New Jersey Gov. Chris Christie is pushing a bill that would hit the newspapers that hounded him over the Bridgegate scandal where it hurts — the bottom line.
The proposed legislation, which passed through the Assembly appropriations and Senate budget committees Thursday and is headed to a vote, would torpedo the state law that requires governments, businesses and people to publish legal notices in print newspapers.
Instead, government agencies and municipalities would get the green light to post the notices on their websites, thus depriving already struggling newspapers a big source of revenue.
Assemblyman John Wisniewski called it a "revenge bill."
"This is nothing more than a politically-motivated crackdown on the press in New Jersey," said Wisniewski, a Democrat.
State Senator Loretta Weinberg said the bill surfaced out of the blue on Monday and that if Christie was really interested in helping municipalities save money, which is the stated goal of the proposed legislation, "there are lots of other things he could have proposed."
"Those of us who know New Jersey politics, who know how Gov. Christie works, are not shocked that the governor could be behind this," Weinberg, who is also a Democrat, told NBC News.
Wisniewski and Weinberg both pushed for the investigation that resulted in convictions last month of two key Christie allies who conspired to cause a traffic jam on the George Washington Bridge to punish the Democratic mayor of a nearby town for not endorsing the Republican governor's bid for re-election.
Christie, whose political fortunes faded as a result of the scandal, has denied knowing in advance about the scheme.
In response to a question from NBC News asking whether the bill was payback for the New Jersey newspapers' aggressive coverage of Bridgegate, Christie spokesman Brian Murray released a statement.
"Once again the team of Weinberg and Wisniewski don't let the facts get in the way of their George Washington Bridge obsession," he said. "This legal notices reform bill, which will save taxpayers and citizens going through foreclosure $80 million annually, was first proposed in 2010, not 2016. It had nothing to do with the press then and nothing to do with them now."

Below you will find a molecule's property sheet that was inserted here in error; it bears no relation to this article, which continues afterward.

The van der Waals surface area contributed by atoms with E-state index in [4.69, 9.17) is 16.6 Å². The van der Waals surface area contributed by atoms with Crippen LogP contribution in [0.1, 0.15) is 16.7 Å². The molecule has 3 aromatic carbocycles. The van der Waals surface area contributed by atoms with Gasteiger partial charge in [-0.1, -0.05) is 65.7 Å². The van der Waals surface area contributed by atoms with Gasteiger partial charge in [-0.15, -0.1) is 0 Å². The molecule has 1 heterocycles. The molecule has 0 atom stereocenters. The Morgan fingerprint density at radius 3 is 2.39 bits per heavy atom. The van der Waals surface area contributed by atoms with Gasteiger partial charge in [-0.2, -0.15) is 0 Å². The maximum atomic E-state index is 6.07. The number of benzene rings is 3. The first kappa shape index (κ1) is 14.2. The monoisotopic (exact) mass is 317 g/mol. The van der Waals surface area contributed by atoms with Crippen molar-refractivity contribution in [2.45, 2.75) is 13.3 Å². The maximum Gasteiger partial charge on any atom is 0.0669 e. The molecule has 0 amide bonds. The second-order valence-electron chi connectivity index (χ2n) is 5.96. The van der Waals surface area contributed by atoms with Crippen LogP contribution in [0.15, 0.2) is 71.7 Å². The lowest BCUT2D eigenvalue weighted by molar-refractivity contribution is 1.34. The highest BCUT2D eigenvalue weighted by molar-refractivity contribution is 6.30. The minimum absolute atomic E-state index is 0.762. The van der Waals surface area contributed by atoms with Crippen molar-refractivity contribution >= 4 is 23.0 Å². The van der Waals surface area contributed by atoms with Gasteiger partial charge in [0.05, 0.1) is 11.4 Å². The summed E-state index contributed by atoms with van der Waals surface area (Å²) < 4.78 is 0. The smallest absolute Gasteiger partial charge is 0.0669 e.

Michael Darcy, executive director of the New Jersey State League of Municipalities, said Murray is correct that this bill was first proposed six years ago. But it died a year later and Darcy said it was Christie's office that revived it now.
"I don't know for sure," Darcy said, when asked why Christie decided to try and make this law again. "This is being fast-tracked."
That said, Darcy said his group supports the legislation. He said it gives municipalities the option of posting legal notices online but also allows them to continue advertising in print newspapers if they so desire.
The Star-Ledger, New Jersey's biggest newspaper, said it's not clear the bill will save anybody money, but 200 to 300 reporters statewide would lose their jobs if this revenue source dried up.
"If you want to give state and local politicians free reign to do their dirty business in the dark, this bill is a Godsend," the paper's board wrote in a Wednesday editorial. "If you want to hasten the decline of the press in the era of Donald Trump, this one is for you. Be ready to rely more on fake news posted on Facebook."